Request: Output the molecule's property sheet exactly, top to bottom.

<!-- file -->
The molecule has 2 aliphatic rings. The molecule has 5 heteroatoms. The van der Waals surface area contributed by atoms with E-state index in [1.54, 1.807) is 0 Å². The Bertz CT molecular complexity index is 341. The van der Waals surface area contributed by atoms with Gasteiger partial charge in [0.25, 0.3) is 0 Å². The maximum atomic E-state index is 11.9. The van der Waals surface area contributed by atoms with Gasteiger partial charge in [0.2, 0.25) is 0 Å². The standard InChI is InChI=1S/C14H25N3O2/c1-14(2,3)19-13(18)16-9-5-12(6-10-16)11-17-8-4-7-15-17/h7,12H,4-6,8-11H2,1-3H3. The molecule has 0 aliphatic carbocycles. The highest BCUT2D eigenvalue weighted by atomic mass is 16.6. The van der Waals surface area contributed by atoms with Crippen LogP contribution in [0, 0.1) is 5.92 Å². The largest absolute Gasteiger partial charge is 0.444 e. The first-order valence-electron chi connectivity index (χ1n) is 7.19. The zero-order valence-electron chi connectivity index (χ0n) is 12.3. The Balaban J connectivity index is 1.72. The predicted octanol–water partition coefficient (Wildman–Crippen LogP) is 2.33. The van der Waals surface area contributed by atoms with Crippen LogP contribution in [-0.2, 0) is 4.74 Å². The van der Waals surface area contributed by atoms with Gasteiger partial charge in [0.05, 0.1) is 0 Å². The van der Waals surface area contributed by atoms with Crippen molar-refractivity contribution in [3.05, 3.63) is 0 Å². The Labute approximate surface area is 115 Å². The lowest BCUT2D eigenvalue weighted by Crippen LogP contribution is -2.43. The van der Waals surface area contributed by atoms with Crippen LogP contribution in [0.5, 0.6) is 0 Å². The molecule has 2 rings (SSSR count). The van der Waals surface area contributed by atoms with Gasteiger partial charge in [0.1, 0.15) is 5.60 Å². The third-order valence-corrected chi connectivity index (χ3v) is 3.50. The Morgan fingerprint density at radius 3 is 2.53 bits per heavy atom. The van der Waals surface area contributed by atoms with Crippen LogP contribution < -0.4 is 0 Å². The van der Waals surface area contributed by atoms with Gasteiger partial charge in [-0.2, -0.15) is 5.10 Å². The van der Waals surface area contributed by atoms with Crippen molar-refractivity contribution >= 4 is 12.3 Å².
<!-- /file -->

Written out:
The molecule has 2 aliphatic rings. The molecule has 5 heteroatoms. The van der Waals surface area contributed by atoms with E-state index in [1.54, 1.807) is 0 Å². The Bertz CT molecular complexity index is 341. The van der Waals surface area contributed by atoms with Gasteiger partial charge in [0.25, 0.3) is 0 Å². The maximum atomic E-state index is 11.9. The van der Waals surface area contributed by atoms with Gasteiger partial charge in [0.2, 0.25) is 0 Å². The standard InChI is InChI=1S/C14H25N3O2/c1-14(2,3)19-13(18)16-9-5-12(6-10-16)11-17-8-4-7-15-17/h7,12H,4-6,8-11H2,1-3H3. The molecule has 0 aliphatic carbocycles. The highest BCUT2D eigenvalue weighted by atomic mass is 16.6. The van der Waals surface area contributed by atoms with Crippen LogP contribution in [0, 0.1) is 5.92 Å². The largest absolute Gasteiger partial charge is 0.444 e. The first-order valence-electron chi connectivity index (χ1n) is 7.19. The zero-order valence-electron chi connectivity index (χ0n) is 12.3. The Balaban J connectivity index is 1.72. The predicted octanol–water partition coefficient (Wildman–Crippen LogP) is 2.33. The van der Waals surface area contributed by atoms with Crippen LogP contribution in [-0.2, 0) is 4.74 Å². The van der Waals surface area contributed by atoms with Gasteiger partial charge in [0.05, 0.1) is 0 Å². The van der Waals surface area contributed by atoms with Crippen molar-refractivity contribution in [3.05, 3.63) is 0 Å². The Labute approximate surface area is 115 Å². The lowest BCUT2D eigenvalue weighted by Crippen LogP contribution is -2.43. The van der Waals surface area contributed by atoms with Crippen LogP contribution in [0.5, 0.6) is 0 Å². The molecule has 2 rings (SSSR count). The van der Waals surface area contributed by atoms with Gasteiger partial charge in [0.1, 0.15) is 5.60 Å². The third-order valence-corrected chi connectivity index (χ3v) is 3.50. The Morgan fingerprint density at radius 3 is 2.53 bits per heavy atom. The van der Waals surface area contributed by atoms with Crippen LogP contribution < -0.4 is 0 Å². The van der Waals surface area contributed by atoms with Gasteiger partial charge in [-0.2, -0.15) is 5.10 Å². The van der Waals surface area contributed by atoms with Crippen molar-refractivity contribution >= 4 is 12.3 Å².